Why we forget names…. …and what to do about it

Why we forget names.
You introduce yourself to some one at an event. You give your name, they give theirs
and ……….pooh it’s gone.
It’s gone; it came straight from their mouth, should have reached your ears but
something happened. It’s gone; where is it? Flying around the room somewhere.
Why is that? Dare I suggest it’s nothing to do with your memory; it’s to do with your
focus. Now it’s not as if they pushed their name in and you weren’t expecting it; you
were you knew it was going to happen.
You are wanting to make a great first impression. A good smile, perfect eye contact ,
the professional handshake not too firm and definitely not cringingly sloppy but the
issue is you’re thinking all about yourself. Instantly forgetting their name negates all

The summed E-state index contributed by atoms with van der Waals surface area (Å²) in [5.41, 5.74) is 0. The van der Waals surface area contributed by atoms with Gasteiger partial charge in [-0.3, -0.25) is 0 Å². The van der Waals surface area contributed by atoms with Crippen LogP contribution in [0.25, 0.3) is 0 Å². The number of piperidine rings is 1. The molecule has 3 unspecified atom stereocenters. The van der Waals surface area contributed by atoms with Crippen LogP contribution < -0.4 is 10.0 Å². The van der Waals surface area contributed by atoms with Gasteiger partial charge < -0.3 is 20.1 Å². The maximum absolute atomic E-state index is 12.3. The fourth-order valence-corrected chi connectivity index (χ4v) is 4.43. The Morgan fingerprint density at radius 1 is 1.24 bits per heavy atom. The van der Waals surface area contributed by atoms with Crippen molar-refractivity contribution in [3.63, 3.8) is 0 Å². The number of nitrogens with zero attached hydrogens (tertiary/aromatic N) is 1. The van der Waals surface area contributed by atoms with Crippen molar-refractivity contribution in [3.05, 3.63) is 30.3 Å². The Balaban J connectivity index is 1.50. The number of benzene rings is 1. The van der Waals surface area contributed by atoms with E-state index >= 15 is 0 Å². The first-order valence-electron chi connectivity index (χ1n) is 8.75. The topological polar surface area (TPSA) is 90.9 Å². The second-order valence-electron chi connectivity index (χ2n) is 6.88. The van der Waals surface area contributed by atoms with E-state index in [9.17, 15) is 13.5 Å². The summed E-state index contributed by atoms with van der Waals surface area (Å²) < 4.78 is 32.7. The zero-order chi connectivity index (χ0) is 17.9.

the other great actions you’ve taken.
You then start to talk then you think ‘What’s her / his name, what’s his / her name’?
Consequently you stop concentrating on the person and the conversation!

What to do about it?
If this name- remembering business is an issue for you then be prepared and focus. As
you meet someone be ready to hear their name then when you do hear it, repeat it
back to them. If you have listened carefully but it’s a very noisy room or they say
their name very quickly or they have an unusually-sounding name then ask them to
repeat it. They will be flattered you are interested in them and the chances of them
saying ‘Look I’ve told you once I’m not going to tell you again’ is highly unlikely!
Use their name once or twice through the conversation, no more it’s irritating, and if
Jo, who you know, comes over to you , you will not have that highly embarrassing
situation of saying “ Hi Jo this is…………….”.Aarrgh.

 

To finish
Dale Carnegie summed it up 80 + years ago in his famous book ‘How to win friends
and influence people.
“ A person’s name is to that person the sweetest and most important sound in any
language”

Leave a Reply

Your email address will not be published. Required fields are marked *

Email a friend

To email this page to a friend or colleague, please complete the details below: